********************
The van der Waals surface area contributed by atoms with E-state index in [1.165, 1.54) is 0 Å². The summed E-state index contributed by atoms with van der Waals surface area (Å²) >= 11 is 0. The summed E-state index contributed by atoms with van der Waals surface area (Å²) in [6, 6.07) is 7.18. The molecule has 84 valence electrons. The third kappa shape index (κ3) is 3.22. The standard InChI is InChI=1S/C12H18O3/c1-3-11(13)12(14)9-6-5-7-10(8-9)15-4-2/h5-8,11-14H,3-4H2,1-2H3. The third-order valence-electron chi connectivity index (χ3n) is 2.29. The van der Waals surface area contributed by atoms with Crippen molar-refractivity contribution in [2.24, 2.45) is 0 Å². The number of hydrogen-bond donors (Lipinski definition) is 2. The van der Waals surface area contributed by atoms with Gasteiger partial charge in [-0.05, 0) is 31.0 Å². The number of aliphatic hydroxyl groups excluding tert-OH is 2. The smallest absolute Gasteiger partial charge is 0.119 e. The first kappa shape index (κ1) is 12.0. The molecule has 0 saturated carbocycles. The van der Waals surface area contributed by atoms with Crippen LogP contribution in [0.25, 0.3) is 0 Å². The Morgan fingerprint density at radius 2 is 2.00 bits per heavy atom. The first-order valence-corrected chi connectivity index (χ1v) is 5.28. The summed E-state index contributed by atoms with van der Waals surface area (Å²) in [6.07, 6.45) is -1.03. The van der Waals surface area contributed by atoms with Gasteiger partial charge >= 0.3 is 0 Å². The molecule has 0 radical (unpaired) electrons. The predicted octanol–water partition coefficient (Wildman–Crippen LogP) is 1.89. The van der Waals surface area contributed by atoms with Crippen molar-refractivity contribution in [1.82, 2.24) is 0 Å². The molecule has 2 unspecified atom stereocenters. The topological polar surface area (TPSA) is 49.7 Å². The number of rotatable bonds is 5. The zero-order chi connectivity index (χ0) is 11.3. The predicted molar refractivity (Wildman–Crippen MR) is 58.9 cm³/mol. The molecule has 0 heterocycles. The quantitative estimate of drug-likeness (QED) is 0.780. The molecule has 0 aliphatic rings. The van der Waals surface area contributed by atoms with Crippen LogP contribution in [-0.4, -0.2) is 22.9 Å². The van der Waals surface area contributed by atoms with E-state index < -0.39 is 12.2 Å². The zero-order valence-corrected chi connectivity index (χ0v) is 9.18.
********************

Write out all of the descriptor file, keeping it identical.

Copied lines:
The van der Waals surface area contributed by atoms with E-state index in [1.165, 1.54) is 0 Å². The summed E-state index contributed by atoms with van der Waals surface area (Å²) >= 11 is 0. The summed E-state index contributed by atoms with van der Waals surface area (Å²) in [6, 6.07) is 7.18. The molecule has 84 valence electrons. The third kappa shape index (κ3) is 3.22. The standard InChI is InChI=1S/C12H18O3/c1-3-11(13)12(14)9-6-5-7-10(8-9)15-4-2/h5-8,11-14H,3-4H2,1-2H3. The third-order valence-electron chi connectivity index (χ3n) is 2.29. The van der Waals surface area contributed by atoms with Crippen molar-refractivity contribution in [2.24, 2.45) is 0 Å². The number of hydrogen-bond donors (Lipinski definition) is 2. The van der Waals surface area contributed by atoms with Gasteiger partial charge in [-0.05, 0) is 31.0 Å². The number of aliphatic hydroxyl groups excluding tert-OH is 2. The smallest absolute Gasteiger partial charge is 0.119 e. The first kappa shape index (κ1) is 12.0. The molecule has 0 saturated carbocycles. The van der Waals surface area contributed by atoms with Crippen LogP contribution in [0.25, 0.3) is 0 Å². The Morgan fingerprint density at radius 2 is 2.00 bits per heavy atom. The first-order valence-corrected chi connectivity index (χ1v) is 5.28. The summed E-state index contributed by atoms with van der Waals surface area (Å²) in [6.07, 6.45) is -1.03. The van der Waals surface area contributed by atoms with Gasteiger partial charge >= 0.3 is 0 Å². The molecule has 0 radical (unpaired) electrons. The predicted octanol–water partition coefficient (Wildman–Crippen LogP) is 1.89. The van der Waals surface area contributed by atoms with Crippen molar-refractivity contribution in [1.82, 2.24) is 0 Å². The molecule has 2 unspecified atom stereocenters. The topological polar surface area (TPSA) is 49.7 Å². The number of rotatable bonds is 5. The zero-order chi connectivity index (χ0) is 11.3. The predicted molar refractivity (Wildman–Crippen MR) is 58.9 cm³/mol. The molecule has 0 heterocycles. The quantitative estimate of drug-likeness (QED) is 0.780. The molecule has 0 aliphatic rings. The van der Waals surface area contributed by atoms with Crippen LogP contribution in [-0.4, -0.2) is 22.9 Å². The van der Waals surface area contributed by atoms with E-state index < -0.39 is 12.2 Å². The zero-order valence-corrected chi connectivity index (χ0v) is 9.18.